Plymouth main street Part 5
The Cleveland House (on left above) was constructed in the Craftsman style applied to an American Four-Square plan in about 1915. Charles and Mary Lamson Cleveland came to Plymouth with their only child, Arnott, in 1891. They previously had lived at Edgerton, Ohio. Cleveland founded the Edgerton Manufacturing Company in Plymouth in 1891. The company became the largest producer of basket and fruit packaging products in the United States. Cleveland was elected mayor of Plymouth in 1910 at which time he turned over control of the company to his son. By 1920 Charles returned as an assistant manager of the factory. Mary continued to live at the residence after her husband’s death into the 1930s.
The Miller House (on right above) was constructed in 1911 in the Free Classic style. William Foker, renowned stone mason from Argos, was responsible for the porch and foundation. Welcome J. and Clara Heyde Miller had this home constructed for them in 1911. They lived here with their daughter, Virginia, who was born in 1909. Welcome was a piano tuner and salesman in the county. He was tragically killed at a railroad crossing in Plymouth in 1942. Clara continued to live at the home into the 1950s.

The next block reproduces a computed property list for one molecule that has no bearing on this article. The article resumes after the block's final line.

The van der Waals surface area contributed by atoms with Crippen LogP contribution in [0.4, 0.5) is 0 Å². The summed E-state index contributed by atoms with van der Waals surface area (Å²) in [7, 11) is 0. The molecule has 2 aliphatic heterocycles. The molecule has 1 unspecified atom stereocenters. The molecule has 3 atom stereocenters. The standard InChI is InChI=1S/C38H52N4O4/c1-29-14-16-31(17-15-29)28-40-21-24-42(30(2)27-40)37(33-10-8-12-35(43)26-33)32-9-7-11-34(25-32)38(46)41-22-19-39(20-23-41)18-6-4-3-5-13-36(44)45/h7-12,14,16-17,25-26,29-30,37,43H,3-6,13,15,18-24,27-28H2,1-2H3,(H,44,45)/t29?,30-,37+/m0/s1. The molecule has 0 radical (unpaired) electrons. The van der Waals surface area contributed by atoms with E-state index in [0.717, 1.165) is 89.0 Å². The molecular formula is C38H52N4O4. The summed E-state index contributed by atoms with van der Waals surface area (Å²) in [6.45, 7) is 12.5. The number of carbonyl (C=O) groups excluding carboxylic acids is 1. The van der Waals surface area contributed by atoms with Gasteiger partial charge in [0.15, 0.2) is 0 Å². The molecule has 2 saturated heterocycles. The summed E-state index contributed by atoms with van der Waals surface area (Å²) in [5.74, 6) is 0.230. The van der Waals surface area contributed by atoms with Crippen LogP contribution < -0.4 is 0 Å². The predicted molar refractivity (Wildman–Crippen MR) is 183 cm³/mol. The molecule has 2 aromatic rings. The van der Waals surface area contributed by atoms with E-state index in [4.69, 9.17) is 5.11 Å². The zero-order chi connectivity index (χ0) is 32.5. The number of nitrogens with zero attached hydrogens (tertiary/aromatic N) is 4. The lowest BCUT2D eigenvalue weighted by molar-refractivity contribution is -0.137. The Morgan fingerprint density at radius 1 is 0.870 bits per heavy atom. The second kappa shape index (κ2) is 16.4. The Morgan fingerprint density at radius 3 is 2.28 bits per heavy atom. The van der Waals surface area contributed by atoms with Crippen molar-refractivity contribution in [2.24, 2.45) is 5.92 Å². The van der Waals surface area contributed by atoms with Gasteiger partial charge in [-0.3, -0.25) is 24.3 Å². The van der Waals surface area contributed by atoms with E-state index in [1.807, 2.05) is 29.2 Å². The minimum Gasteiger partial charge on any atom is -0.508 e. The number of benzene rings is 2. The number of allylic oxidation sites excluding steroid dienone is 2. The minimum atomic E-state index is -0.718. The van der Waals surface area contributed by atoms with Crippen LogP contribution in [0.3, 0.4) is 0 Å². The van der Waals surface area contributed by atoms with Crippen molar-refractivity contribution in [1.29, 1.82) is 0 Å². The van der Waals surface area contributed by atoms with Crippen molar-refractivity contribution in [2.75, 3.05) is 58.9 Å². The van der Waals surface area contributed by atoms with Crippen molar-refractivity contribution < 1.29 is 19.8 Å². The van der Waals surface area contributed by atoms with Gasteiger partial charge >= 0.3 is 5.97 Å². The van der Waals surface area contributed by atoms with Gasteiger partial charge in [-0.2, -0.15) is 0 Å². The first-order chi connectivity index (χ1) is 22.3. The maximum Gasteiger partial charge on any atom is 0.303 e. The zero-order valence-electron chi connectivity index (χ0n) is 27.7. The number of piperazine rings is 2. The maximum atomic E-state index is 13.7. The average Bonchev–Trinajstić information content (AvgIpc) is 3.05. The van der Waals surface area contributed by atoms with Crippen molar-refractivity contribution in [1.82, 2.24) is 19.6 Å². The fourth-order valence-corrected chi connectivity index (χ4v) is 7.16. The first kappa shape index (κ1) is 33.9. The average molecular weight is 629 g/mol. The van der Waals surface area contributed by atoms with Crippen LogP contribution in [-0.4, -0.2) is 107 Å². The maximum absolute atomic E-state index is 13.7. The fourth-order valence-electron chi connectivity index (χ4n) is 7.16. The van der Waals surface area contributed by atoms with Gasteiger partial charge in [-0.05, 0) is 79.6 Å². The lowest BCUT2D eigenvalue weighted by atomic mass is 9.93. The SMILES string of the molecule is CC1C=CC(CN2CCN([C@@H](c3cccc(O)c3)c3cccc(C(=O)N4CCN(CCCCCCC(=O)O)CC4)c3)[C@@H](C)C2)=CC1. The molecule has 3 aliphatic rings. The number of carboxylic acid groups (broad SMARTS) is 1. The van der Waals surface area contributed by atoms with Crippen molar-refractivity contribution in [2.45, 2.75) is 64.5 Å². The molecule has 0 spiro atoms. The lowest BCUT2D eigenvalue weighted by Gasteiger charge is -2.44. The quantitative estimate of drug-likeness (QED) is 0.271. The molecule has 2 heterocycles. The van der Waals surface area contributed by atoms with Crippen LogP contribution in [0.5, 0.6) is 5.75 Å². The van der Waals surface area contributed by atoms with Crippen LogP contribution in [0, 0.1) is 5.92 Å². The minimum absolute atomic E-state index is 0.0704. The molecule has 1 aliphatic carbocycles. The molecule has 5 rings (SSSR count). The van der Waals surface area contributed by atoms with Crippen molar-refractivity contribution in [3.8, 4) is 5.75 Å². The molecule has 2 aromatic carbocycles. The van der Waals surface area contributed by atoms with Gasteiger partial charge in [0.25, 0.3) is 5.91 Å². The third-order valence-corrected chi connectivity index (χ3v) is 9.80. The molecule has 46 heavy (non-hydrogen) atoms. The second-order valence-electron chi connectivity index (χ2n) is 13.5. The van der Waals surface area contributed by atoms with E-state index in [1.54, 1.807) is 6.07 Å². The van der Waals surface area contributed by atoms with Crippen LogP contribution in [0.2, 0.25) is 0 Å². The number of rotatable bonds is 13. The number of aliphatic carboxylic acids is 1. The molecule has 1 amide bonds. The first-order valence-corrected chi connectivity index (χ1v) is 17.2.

The Cullison House was designed in a unique Plymouth blend of the Free-Classic and Craftsman styles. The home was constructed for the Frank and Eveline Cullison family in about 1908. The Cullisons moved to Plymouth from a nearby farm in 1900 to begin a business in the manufacturing of wagon wheels. The business evolved to the manufacturing of buggies at which time it became known as the Plymouth Wagon Works, located on East LaPorte Street in the downtown. The business continued to grow and became known as the Plymouth Body Works which manufactured truck bodies used throughout the United States. The Cullisons raised three sons at the home: Darrel, Floyd, and Oscar. In 1930 they moved to a cottage at Pretty Lake and shortly after the business failed during the Great Depression.